Apple and Google are longtime players in the digital-assistant game. Now Facebook wants to play, too: M, a personal assistant integrated into its Messenger app, is currently in closed beta.
“It’s powered by artificial intelligence that’s trained and supervised by people,” reads the Facebook post describing the platform. “Unlike other AI-based services in the market, M can actually complete tasks on your behalf.” Those tasks include delivering gifts, purchasing items, and even booking flight and restaurant reservations.
According to TechCrunch and other sources, Facebook will rely on a lot of actual human beings (called “M trainers,” said Wired) to power M’s more advanced services. At some future point, as the underlying technology improves, software could end up handling the bulk of those tasks; but for the moment, anyone making a restaurant reservation is doing so via another homo sapien.
The dependence on human beings also means that Facebook could have some problems scaling M to gargantuan size—but considering the company’s cash reserves, and its growing collection of very smart people, the chances of it solving those issues is actually good.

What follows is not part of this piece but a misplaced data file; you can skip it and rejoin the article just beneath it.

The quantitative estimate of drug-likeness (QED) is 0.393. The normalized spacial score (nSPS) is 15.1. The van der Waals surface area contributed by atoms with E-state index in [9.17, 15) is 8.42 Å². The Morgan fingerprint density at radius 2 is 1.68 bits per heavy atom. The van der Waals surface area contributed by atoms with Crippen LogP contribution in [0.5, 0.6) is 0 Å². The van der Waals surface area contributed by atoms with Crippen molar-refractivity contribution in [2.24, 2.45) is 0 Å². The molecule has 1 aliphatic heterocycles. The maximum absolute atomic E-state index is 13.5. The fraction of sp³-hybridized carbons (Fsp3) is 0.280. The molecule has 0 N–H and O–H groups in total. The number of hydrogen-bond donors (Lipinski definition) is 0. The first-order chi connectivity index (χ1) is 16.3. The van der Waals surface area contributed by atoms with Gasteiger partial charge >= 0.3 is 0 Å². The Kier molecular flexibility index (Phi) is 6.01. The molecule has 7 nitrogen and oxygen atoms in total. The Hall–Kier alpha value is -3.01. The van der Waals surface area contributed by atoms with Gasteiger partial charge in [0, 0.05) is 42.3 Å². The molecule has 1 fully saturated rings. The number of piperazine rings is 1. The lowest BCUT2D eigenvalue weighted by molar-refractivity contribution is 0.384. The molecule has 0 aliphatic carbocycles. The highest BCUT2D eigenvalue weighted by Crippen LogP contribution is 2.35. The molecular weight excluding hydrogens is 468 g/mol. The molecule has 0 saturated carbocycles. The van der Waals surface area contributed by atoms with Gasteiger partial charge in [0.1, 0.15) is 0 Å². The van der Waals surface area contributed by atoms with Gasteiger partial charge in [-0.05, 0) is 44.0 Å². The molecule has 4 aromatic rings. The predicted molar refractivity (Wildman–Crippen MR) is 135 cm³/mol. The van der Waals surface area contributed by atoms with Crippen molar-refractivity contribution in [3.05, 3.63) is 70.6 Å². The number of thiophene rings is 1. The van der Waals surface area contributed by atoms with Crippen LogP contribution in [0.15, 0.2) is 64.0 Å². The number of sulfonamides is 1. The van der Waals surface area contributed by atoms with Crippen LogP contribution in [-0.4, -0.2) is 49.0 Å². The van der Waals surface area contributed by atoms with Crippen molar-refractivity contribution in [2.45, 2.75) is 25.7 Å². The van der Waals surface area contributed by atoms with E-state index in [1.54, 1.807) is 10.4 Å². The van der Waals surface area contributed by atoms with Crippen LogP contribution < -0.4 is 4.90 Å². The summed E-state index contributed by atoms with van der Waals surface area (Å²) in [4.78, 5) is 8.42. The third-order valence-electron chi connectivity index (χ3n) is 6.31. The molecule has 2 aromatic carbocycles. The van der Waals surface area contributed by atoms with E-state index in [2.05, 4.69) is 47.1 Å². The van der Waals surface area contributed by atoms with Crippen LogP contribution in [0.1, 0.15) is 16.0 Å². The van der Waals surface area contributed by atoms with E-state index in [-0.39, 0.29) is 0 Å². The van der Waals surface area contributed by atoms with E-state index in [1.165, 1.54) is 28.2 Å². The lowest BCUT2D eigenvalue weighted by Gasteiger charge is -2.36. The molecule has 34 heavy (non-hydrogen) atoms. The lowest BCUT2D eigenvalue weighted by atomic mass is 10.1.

The idea of Facebook developing a powerful digital assistant will certainly make Apple and Google nervous, but it should also put smaller app builders in a watchful frame of mind. For years, software development (in both the consumer and enterprise spheres) has focused on automating as many processes as possible. If M makes it popular to create apps that serve as a portal to human help, it could force those smaller companies to spend lots of resources on staff and facilities to accommodate that need—and that’s an expense that many companies can’t handle, especially at scale.
The alternative, of course, is that A.I. becomes so sophisticated that the need for humans to conduct transactions such as buying products or making reservations is largely negated. Certainly that’s Facebook’s ultimate hope. But those sorts of A.I. dreams are a long way from becoming a reality—meaning that Facebook and other companies with billions in the bank will have a marked advantage if they want to make human interaction the next cool feature.